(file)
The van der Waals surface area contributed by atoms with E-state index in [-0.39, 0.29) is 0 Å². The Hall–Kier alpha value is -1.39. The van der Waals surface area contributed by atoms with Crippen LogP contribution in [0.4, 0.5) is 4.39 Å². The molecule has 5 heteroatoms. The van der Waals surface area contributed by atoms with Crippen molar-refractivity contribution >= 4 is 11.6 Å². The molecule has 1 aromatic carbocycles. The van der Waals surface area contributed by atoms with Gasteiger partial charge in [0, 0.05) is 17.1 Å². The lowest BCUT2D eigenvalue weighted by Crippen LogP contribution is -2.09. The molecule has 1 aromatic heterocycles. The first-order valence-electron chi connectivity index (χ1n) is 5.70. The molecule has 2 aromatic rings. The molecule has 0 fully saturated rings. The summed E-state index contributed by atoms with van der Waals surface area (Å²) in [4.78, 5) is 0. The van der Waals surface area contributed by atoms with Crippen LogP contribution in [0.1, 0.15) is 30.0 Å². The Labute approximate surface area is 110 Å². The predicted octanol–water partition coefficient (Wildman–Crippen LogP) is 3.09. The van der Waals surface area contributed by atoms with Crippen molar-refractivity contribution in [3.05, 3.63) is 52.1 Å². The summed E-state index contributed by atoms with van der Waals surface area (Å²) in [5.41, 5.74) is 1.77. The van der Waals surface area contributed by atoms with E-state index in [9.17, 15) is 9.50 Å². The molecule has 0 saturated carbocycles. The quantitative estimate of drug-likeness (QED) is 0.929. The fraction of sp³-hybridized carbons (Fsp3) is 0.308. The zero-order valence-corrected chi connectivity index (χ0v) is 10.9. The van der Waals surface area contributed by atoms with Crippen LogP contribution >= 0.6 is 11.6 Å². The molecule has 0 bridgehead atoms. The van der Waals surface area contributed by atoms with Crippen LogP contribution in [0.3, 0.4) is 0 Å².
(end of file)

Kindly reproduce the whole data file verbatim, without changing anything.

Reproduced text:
The van der Waals surface area contributed by atoms with E-state index in [-0.39, 0.29) is 0 Å². The Hall–Kier alpha value is -1.39. The van der Waals surface area contributed by atoms with Crippen LogP contribution in [0.4, 0.5) is 4.39 Å². The molecule has 5 heteroatoms. The van der Waals surface area contributed by atoms with Crippen molar-refractivity contribution >= 4 is 11.6 Å². The molecule has 1 aromatic carbocycles. The van der Waals surface area contributed by atoms with Gasteiger partial charge in [0, 0.05) is 17.1 Å². The lowest BCUT2D eigenvalue weighted by Crippen LogP contribution is -2.09. The molecule has 1 aromatic heterocycles. The first-order valence-electron chi connectivity index (χ1n) is 5.70. The molecule has 2 aromatic rings. The molecule has 0 fully saturated rings. The summed E-state index contributed by atoms with van der Waals surface area (Å²) in [4.78, 5) is 0. The van der Waals surface area contributed by atoms with Crippen LogP contribution in [0.1, 0.15) is 30.0 Å². The Labute approximate surface area is 110 Å². The predicted octanol–water partition coefficient (Wildman–Crippen LogP) is 3.09. The van der Waals surface area contributed by atoms with Crippen molar-refractivity contribution in [3.05, 3.63) is 52.1 Å². The summed E-state index contributed by atoms with van der Waals surface area (Å²) in [5.41, 5.74) is 1.77. The van der Waals surface area contributed by atoms with E-state index in [9.17, 15) is 9.50 Å². The molecule has 0 saturated carbocycles. The quantitative estimate of drug-likeness (QED) is 0.929. The fraction of sp³-hybridized carbons (Fsp3) is 0.308. The zero-order valence-corrected chi connectivity index (χ0v) is 10.9. The van der Waals surface area contributed by atoms with Crippen LogP contribution >= 0.6 is 11.6 Å². The molecule has 0 bridgehead atoms. The van der Waals surface area contributed by atoms with Crippen LogP contribution in [0.3, 0.4) is 0 Å².